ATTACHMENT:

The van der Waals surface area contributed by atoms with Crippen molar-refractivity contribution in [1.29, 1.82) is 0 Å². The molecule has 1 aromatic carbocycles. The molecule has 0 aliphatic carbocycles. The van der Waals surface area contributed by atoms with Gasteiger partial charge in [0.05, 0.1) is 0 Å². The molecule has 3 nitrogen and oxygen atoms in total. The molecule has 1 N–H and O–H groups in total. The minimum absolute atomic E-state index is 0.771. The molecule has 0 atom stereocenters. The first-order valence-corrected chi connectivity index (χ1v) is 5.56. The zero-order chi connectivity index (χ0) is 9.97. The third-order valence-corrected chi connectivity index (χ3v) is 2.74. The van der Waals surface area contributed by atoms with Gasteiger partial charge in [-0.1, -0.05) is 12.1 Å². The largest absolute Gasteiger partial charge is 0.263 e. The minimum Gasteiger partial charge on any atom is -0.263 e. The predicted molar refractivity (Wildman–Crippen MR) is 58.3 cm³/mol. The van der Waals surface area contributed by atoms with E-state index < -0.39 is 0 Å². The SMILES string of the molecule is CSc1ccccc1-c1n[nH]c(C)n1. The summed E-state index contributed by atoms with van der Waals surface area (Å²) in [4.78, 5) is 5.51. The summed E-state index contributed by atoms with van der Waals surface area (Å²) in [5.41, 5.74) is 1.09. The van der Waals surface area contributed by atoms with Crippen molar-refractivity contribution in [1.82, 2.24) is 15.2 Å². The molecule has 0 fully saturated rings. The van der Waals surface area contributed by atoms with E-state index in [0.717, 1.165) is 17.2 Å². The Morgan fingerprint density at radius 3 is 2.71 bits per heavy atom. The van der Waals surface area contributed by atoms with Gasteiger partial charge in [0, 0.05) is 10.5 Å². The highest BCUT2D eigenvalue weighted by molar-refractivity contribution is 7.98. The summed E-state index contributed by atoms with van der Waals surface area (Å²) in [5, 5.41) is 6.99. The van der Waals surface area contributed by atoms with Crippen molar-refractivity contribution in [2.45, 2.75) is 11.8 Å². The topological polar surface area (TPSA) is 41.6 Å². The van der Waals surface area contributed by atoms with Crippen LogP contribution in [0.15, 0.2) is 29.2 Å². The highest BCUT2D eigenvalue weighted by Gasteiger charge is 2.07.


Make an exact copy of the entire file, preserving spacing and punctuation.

The van der Waals surface area contributed by atoms with Crippen molar-refractivity contribution in [1.29, 1.82) is 0 Å². The molecule has 1 aromatic carbocycles. The molecule has 0 aliphatic carbocycles. The van der Waals surface area contributed by atoms with Gasteiger partial charge in [0.05, 0.1) is 0 Å². The molecule has 3 nitrogen and oxygen atoms in total. The molecule has 1 N–H and O–H groups in total. The minimum absolute atomic E-state index is 0.771. The molecule has 0 atom stereocenters. The first-order valence-corrected chi connectivity index (χ1v) is 5.56. The zero-order chi connectivity index (χ0) is 9.97. The third-order valence-corrected chi connectivity index (χ3v) is 2.74. The van der Waals surface area contributed by atoms with Gasteiger partial charge in [-0.1, -0.05) is 12.1 Å². The largest absolute Gasteiger partial charge is 0.263 e. The minimum Gasteiger partial charge on any atom is -0.263 e. The predicted molar refractivity (Wildman–Crippen MR) is 58.3 cm³/mol. The van der Waals surface area contributed by atoms with E-state index < -0.39 is 0 Å². The SMILES string of the molecule is CSc1ccccc1-c1n[nH]c(C)n1. The summed E-state index contributed by atoms with van der Waals surface area (Å²) in [4.78, 5) is 5.51. The summed E-state index contributed by atoms with van der Waals surface area (Å²) in [5.41, 5.74) is 1.09. The van der Waals surface area contributed by atoms with Crippen molar-refractivity contribution in [1.82, 2.24) is 15.2 Å². The molecule has 0 fully saturated rings. The van der Waals surface area contributed by atoms with E-state index in [0.717, 1.165) is 17.2 Å². The Morgan fingerprint density at radius 3 is 2.71 bits per heavy atom. The van der Waals surface area contributed by atoms with Gasteiger partial charge in [0, 0.05) is 10.5 Å². The highest BCUT2D eigenvalue weighted by molar-refractivity contribution is 7.98. The summed E-state index contributed by atoms with van der Waals surface area (Å²) in [5, 5.41) is 6.99. The van der Waals surface area contributed by atoms with Crippen molar-refractivity contribution in [2.45, 2.75) is 11.8 Å². The topological polar surface area (TPSA) is 41.6 Å². The van der Waals surface area contributed by atoms with Crippen LogP contribution in [0.15, 0.2) is 29.2 Å². The highest BCUT2D eigenvalue weighted by Gasteiger charge is 2.07.